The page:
One of my liberal friends who is in general depressed about the current state of politics did tell me there is one bright spot: Occupy Wall Street.
Well, OWS doesn’t sound like a positive development if you read this column by Daniel Henninger, who recently visited occupied Zuccotti Park:
I'd make a contribution to the Democratic House re-election committee to see Mrs. Pelosi lead the austere Steny Hoyer and a delegation of her House colleagues through Zuccotti Park. Spontaneity? Most of the people living atop the park's pavement are virtually catatonic.
A conventional wisdom has taken hold that somewhere deep inside the Middle Earth of Occupy Wall Street there is supposed to be a serious cry for jobs. Maybe at an OWS demo in Detroit. But not in Zuccotti Park.
Spread across a city block, the park's people have settled into a barely moving mass of down-market grunge "occupying" a marijuana oasis. Compared to this group, Mark Rudd and the Columbia University sit-ins of 1968 were Periclean Athens.
Democrats are putting a lot of hope in this catatonic mass of people that one Fox News writer saw as “some combination of Model U.N., Lord of the Flies and a Phish concert." (The writer had just observed them being led by a facilitator with a bullhorn to deny Rep. John Lewis, the Civil Rights icon, the right to speak at Occupy in Atlanta.)
It has become customary to say that the people of Occupy have some legitimate complaints (such as emerging into the world burdened with exorbitant college loan debt—this does indeed call for a reexamination of certain societal values, including why people are willing to go head over heels in debt to get a ticket punched at a brand name college. Was it worth it?). But I think it would be better if we took a more gimlet-eyed view of these mobs.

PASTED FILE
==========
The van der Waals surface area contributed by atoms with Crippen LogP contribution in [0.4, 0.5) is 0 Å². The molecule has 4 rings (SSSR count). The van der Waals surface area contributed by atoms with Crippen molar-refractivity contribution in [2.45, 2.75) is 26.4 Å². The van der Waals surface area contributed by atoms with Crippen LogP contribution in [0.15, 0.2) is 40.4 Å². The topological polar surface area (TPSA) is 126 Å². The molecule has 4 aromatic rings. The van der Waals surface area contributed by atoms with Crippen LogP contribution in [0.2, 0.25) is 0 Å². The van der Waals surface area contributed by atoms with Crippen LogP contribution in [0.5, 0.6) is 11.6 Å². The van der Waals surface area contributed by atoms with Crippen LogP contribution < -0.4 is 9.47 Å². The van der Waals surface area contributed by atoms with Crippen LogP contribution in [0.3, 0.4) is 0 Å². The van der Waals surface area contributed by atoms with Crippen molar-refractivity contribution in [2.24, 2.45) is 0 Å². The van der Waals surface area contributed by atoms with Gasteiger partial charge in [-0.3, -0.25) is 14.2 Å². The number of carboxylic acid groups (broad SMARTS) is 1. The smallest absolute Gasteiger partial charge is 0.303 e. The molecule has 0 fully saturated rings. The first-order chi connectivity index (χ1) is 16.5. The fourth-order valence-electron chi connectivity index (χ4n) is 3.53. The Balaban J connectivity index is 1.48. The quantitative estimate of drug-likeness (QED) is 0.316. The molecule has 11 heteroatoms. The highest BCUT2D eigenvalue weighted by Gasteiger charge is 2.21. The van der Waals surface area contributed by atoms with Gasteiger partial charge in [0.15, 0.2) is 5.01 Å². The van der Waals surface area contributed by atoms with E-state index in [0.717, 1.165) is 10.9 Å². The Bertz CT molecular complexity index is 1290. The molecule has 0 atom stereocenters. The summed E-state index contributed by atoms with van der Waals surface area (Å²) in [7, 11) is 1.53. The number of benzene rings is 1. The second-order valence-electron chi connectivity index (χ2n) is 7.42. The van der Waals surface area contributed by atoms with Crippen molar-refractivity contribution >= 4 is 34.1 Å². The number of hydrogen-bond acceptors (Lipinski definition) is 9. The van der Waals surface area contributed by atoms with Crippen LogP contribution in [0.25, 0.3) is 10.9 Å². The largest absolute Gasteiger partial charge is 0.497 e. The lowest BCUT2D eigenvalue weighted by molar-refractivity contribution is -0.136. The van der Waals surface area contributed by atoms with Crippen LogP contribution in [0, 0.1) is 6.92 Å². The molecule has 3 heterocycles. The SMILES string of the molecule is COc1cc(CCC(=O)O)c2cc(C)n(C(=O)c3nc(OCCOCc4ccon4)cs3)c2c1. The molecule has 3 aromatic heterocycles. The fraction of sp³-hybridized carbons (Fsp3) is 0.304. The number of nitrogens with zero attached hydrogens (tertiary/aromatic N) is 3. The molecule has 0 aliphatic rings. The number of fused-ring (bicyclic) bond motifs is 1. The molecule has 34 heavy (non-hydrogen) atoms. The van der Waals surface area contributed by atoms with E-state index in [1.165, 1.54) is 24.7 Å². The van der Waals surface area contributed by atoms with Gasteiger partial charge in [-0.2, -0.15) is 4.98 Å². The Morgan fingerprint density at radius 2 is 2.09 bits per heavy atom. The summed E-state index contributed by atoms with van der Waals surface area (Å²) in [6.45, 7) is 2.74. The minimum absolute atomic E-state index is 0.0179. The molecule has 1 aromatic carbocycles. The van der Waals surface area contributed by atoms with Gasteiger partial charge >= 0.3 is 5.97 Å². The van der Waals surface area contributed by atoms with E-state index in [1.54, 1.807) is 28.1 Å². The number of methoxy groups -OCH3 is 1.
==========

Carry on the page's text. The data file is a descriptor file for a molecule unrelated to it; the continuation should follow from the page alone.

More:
I apologize for being so bourgeois, but I agree with Heather Mac Donald (yes, I know I quoted her yesterday) on Occupy. She, too, has been to the park:
Why is a month-long slumber party in a public park more heroic or newsworthy than getting up daily and going to work? “I’ve been here a week and I’m lovin’ every minute of it,” a jagged-toothed, self-described vet leaning against a planter in Zuccotti Park told me on Sunday. One of the biggest decisions that he and his fellow occupiers have to make each day is whether to eat vegan or to scarf down some saturated animal fats in the Dunkin’ Donuts that regularly make the rounds, thanks to the bounteous food donations that pour into the park on an hourly basis. (The most critical decision, of course, is which local establishment to invade for your sanitary needs.)
I know that the Occupy types would say that there are no jobs. Whose fault is that? It is partly the result of the kinds of policies that, to the extent they have opinions, would be favored by Occupy.
More disturbing, if that’s possible, than the people of Occupy Wall Street, however, is the use politicians are making of them. As Henninger writes:
After last Saturday's global OWS demos, some asked how long a leaderless movement could last. Answer: As long as the President of the United States wants, or needs, it to last. According to a Washington Post report, "President Obama and his team have decided to turn public anger at Wall Street into a central tenet of their reelection strategy."
And so on Sunday, Mr. Obama found a way to yoke Martin Luther King Jr. to Occupy Wall Street: "If he were alive today, I believe he would remind us that the unemployed worker can rightly challenge the excesses of Wall Street without demonizing all who work there." Former House Speaker Nancy Pelosi has praised OWS for its "spontaneity."
These are not unemployed workers, Mr. President, this is a mob. Anyone who uses this mob to their advantage is ignorant or willing to engage in the politics of hatred.
Speaking of which, I do want to say something about the president’s taxpayer-funded bus tour through North Carolina and Virginia. It was a campaign event, pure and simple, and what makes it even more galling that we taxpayers had to pick up the tab is the hateful way in which the president talked about those who oppose his policies.